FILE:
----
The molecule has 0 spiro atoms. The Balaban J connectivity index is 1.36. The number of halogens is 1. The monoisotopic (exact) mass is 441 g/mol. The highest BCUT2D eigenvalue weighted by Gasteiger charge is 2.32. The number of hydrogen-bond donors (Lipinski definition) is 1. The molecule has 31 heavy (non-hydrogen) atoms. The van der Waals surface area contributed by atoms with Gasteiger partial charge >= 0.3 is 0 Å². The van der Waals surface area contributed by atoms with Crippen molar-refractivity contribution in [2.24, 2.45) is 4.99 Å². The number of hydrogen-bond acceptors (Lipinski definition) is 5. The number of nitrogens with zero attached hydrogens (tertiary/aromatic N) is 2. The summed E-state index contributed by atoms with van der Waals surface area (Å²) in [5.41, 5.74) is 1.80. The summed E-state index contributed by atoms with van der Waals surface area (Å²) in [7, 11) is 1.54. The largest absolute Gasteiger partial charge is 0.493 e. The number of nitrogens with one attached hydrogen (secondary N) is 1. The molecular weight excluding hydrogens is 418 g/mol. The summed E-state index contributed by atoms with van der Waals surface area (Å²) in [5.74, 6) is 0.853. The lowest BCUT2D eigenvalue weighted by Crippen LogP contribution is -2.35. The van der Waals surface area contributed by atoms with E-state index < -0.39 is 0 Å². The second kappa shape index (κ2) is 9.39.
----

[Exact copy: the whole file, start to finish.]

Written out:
The molecule has 0 spiro atoms. The Balaban J connectivity index is 1.36. The number of halogens is 1. The monoisotopic (exact) mass is 441 g/mol. The highest BCUT2D eigenvalue weighted by Gasteiger charge is 2.32. The number of hydrogen-bond donors (Lipinski definition) is 1. The molecule has 31 heavy (non-hydrogen) atoms. The van der Waals surface area contributed by atoms with Gasteiger partial charge >= 0.3 is 0 Å². The van der Waals surface area contributed by atoms with Crippen molar-refractivity contribution in [2.24, 2.45) is 4.99 Å². The number of hydrogen-bond acceptors (Lipinski definition) is 5. The number of nitrogens with zero attached hydrogens (tertiary/aromatic N) is 2. The summed E-state index contributed by atoms with van der Waals surface area (Å²) in [5.41, 5.74) is 1.80. The summed E-state index contributed by atoms with van der Waals surface area (Å²) in [7, 11) is 1.54. The largest absolute Gasteiger partial charge is 0.493 e. The number of nitrogens with one attached hydrogen (secondary N) is 1. The molecular weight excluding hydrogens is 418 g/mol. The summed E-state index contributed by atoms with van der Waals surface area (Å²) in [5.74, 6) is 0.853. The lowest BCUT2D eigenvalue weighted by Crippen LogP contribution is -2.35. The van der Waals surface area contributed by atoms with E-state index < -0.39 is 0 Å². The second kappa shape index (κ2) is 9.39.